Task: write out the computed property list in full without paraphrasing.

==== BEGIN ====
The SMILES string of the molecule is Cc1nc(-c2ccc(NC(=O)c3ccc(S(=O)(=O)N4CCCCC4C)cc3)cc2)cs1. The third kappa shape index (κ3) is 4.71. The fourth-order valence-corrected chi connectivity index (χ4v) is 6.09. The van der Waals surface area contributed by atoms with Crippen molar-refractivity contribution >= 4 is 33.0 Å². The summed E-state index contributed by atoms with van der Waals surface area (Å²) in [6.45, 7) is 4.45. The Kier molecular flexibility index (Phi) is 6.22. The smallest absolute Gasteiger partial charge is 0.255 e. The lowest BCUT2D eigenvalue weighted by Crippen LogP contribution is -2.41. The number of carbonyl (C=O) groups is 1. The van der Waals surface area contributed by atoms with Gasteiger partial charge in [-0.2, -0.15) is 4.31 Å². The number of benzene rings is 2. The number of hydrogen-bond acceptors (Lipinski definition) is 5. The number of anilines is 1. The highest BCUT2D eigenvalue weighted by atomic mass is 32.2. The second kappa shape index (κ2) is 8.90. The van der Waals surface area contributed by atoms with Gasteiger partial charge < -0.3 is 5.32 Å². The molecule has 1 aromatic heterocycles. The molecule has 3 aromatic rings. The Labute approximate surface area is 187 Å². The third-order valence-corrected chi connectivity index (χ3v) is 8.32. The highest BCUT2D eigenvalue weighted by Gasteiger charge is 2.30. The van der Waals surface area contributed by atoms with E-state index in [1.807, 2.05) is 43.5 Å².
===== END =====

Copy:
The SMILES string of the molecule is Cc1nc(-c2ccc(NC(=O)c3ccc(S(=O)(=O)N4CCCCC4C)cc3)cc2)cs1. The third kappa shape index (κ3) is 4.71. The fourth-order valence-corrected chi connectivity index (χ4v) is 6.09. The van der Waals surface area contributed by atoms with Crippen molar-refractivity contribution >= 4 is 33.0 Å². The summed E-state index contributed by atoms with van der Waals surface area (Å²) in [6.45, 7) is 4.45. The Kier molecular flexibility index (Phi) is 6.22. The smallest absolute Gasteiger partial charge is 0.255 e. The lowest BCUT2D eigenvalue weighted by Crippen LogP contribution is -2.41. The number of carbonyl (C=O) groups is 1. The van der Waals surface area contributed by atoms with Gasteiger partial charge in [-0.2, -0.15) is 4.31 Å². The number of benzene rings is 2. The number of hydrogen-bond acceptors (Lipinski definition) is 5. The number of anilines is 1. The highest BCUT2D eigenvalue weighted by atomic mass is 32.2. The second kappa shape index (κ2) is 8.90. The van der Waals surface area contributed by atoms with Gasteiger partial charge < -0.3 is 5.32 Å². The molecule has 1 aromatic heterocycles. The molecule has 3 aromatic rings. The Labute approximate surface area is 187 Å². The third-order valence-corrected chi connectivity index (χ3v) is 8.32. The highest BCUT2D eigenvalue weighted by Gasteiger charge is 2.30. The van der Waals surface area contributed by atoms with E-state index in [1.807, 2.05) is 43.5 Å².